|__m128 _mm_sub_ps( __m128 a, __m128 b )||returns FP vector (a0-b0, a1-b1, a2-b2, a3-b3)||You're accumulating some squared differences!|
|__m128 _mm_mul_ps( __m128 a, __m128 b )||returns FP vector (a0*b0, a1*b1, a2*b2, a3*b3)||You're accumulating some squared differences!|
|__m128 _mm_add_ps( __m128 a, __m128 b )||returns FP vector (a0+b0, a1+b1, a2+b2, a3+b3)||You're accumulating some squared differences!|
|void _mm_store_ps( float *p, __m128 a )||stores 128-bit vector a at pointer p||Load goes from pointer to vector, this goes from vector to pointer!|
Right now in the naive version, we are computing a single squared difference at a time (1 pixel at a time), and accumulating them as a sum in the variable squaredDifference. Let's instead accumulate them in a vector (a __m128i thingy) and consolidate the vector once at the end into squaredDifference. You could call the vector something like "squaredDifference_vector" or you could call it something like "doggy". Either way, using the setzero function. You have two options: declaring a single copy outside both boxY and boxX loops.
Or you could declare a new copy in every iteration of the inner boxX loop.
Now, we want to start adding to it, four (4) squared differences at a time. Right now in the naive version, we're loading one pixel value at a time from each image. Let's load four (4) at a time from each, just like we did in lab 9. Then, use the SIMD arithmetic functions detailed above to compute a vector of squared differences, which you can add to the running total!
The tail case: Choosing the loop bounds for this particular assignment is a little tricky. Recall from lab 9 that when we process 4 elements of an array at a time using SSE Intrinsics, we want to stop at the biggest multiple of 4 less than or equal to the array size. However, since boxX isn't a 0-index into the array (rather, it's a displacement value), going up to featureWidth / 4 * 4 isn't actually going to work. You have a few options here:
- FIRST OF ALL keep in mind that originally, boxX goes from -featureWidth up to and including featureWidth! (note the <= operator). So, there are exactly 2 * featureWidth + 1 iterations.
- Modify the start and end indicies of boxX so that you treat it like an index into an array. This will let you go up to something / 4 * 4. However, you'll have to modify exactly how you use it to index into left and right.
- Realize that your goal is to stop when there are less than 4 elements left in the row (i.e. when _____ + 4 > ___________). Using this stopping condition will make your starting index for the tail case tricky to calculate, however. Try some examples:
- If featureWidth = 3 (i.e. boxX goes from -3 to 3), what value should boxX start at in the tail case?
- If featureWidth = 4 (i.e. boxX goes from -4 to 4), what value should boxX start at in the tail case?
- Compute an explicit formula involving featureWidth for your stopping index. It should take the form of featureWidth - _____, where the blank is some constant that might depend on the parity of featureWidth. This is a little harder than option 2, but it would give you exactly the starting index for the tail case that you were looking for!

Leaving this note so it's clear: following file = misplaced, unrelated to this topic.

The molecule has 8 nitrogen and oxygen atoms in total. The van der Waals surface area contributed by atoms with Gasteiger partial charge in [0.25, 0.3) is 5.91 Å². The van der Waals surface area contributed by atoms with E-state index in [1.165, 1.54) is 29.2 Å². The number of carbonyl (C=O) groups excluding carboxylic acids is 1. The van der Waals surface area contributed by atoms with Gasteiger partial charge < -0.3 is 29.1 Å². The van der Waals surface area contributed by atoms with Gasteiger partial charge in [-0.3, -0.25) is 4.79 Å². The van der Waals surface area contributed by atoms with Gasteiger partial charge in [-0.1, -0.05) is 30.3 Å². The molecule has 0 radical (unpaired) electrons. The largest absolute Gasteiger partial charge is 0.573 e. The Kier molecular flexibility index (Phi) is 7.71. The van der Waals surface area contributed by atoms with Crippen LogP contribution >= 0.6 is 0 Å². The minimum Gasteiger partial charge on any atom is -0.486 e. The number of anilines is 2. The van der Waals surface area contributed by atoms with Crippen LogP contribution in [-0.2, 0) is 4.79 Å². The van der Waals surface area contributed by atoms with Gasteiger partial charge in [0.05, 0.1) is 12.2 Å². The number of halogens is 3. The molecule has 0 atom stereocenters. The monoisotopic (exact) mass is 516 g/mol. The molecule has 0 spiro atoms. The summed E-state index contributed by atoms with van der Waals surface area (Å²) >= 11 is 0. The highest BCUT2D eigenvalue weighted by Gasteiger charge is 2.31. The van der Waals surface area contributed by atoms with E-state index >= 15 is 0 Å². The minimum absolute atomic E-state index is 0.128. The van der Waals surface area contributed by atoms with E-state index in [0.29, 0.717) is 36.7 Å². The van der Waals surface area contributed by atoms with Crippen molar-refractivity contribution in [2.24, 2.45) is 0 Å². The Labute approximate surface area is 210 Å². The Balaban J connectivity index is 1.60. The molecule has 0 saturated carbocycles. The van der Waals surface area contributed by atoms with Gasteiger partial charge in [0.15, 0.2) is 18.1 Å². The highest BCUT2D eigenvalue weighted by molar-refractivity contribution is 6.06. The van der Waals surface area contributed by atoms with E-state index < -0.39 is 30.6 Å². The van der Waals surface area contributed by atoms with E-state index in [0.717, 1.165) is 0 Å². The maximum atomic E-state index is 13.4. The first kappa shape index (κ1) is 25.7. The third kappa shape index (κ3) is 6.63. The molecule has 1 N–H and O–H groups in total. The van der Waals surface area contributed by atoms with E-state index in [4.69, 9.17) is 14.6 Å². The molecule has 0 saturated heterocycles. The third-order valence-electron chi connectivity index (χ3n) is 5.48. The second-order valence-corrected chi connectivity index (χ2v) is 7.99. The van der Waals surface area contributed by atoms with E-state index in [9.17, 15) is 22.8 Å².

HINT/WARNING: If you find that calculating the loop bounds is taking a really long time, raise your hand and ask a TA! This can be very frustrating. You'll have to repeat this again when you do the next task (loop unrolling).
Sanity check: Once you're done SIMDizing this loop, you should've used all the SSE Intrinsics listed above. Additionally, you should've only changed the loop bounds on the variable boxX, not boxY.
Sanity check2: Your tail case can either go inside the boxY loop, in which case it would be executed once for each row of the image, or it could go outside the boxY loop, in which case it would have nested for loops and be executed once at the very end.
Random Assortment of Stuff of the day!
Hello! This is approximately the halfway mark of the lab. Here are some happy things that make me smile:
Here's today's image of the day!
Here's a Liz Climo comic:
Task 3: 2x Loop Unrolling
Task: Unroll your SIMDized version of the boxX code twice.
Question: Why not 4 times?
Answer: Because the featureWidths that we test with will be in the ranges of 4 to 8. If we have a small featureWidth (i.e. 7 or less), we can't stride by 16 elements, and everything will be deferred to the tail case... which makes our SIMD code useless!
You should notice that by changing your stride to 8 elements, you need to recalculate your loop bounds!
Hint: If you computed an explicit formula for your end index, you should've noticed that it depended on the parity of featureWidth. That was because we were striding by 4 elements. Now that we're striding by 8, the constant you subtract will NOT depend on the value of featureWidth % 2. Rather, it will depend on the value of featureWidth % 4.
Task 4 (last one!): Removing some conditionals
On line 30 of calcDepthNaive.c, you'll notice that we have a special case for when we're on a pixel which we can't draw a full feature box around. In this case, we just set the depth of that pixel to 0!
Task: Instead of having to check this condition on every iteration of the outermost two loops (x and y), why don't we modify some more loop boundaries? Think: The edges of the image are the places where we can't fit a full feature box around a pixel. Instead of starting at the edges, why don't we start a little bit inwards from the borders? In particular, if we want to fit a feature box around every pixel we iterate through, and a feature box extends featureWidth left and featureWidth right of the pixel as well as featureHeight up and featureHeight down... that means we should start the outermost loops at:
x = ________, y = ________
and stop when
x + _________ > __________, y + _________ > __________
One more thing: Because we've changed the loop boundaries, we no longer have zeros saved in the border indices of depth. How should we initialize depth to account for this?
- Show off your sped-up code to the person checking you off.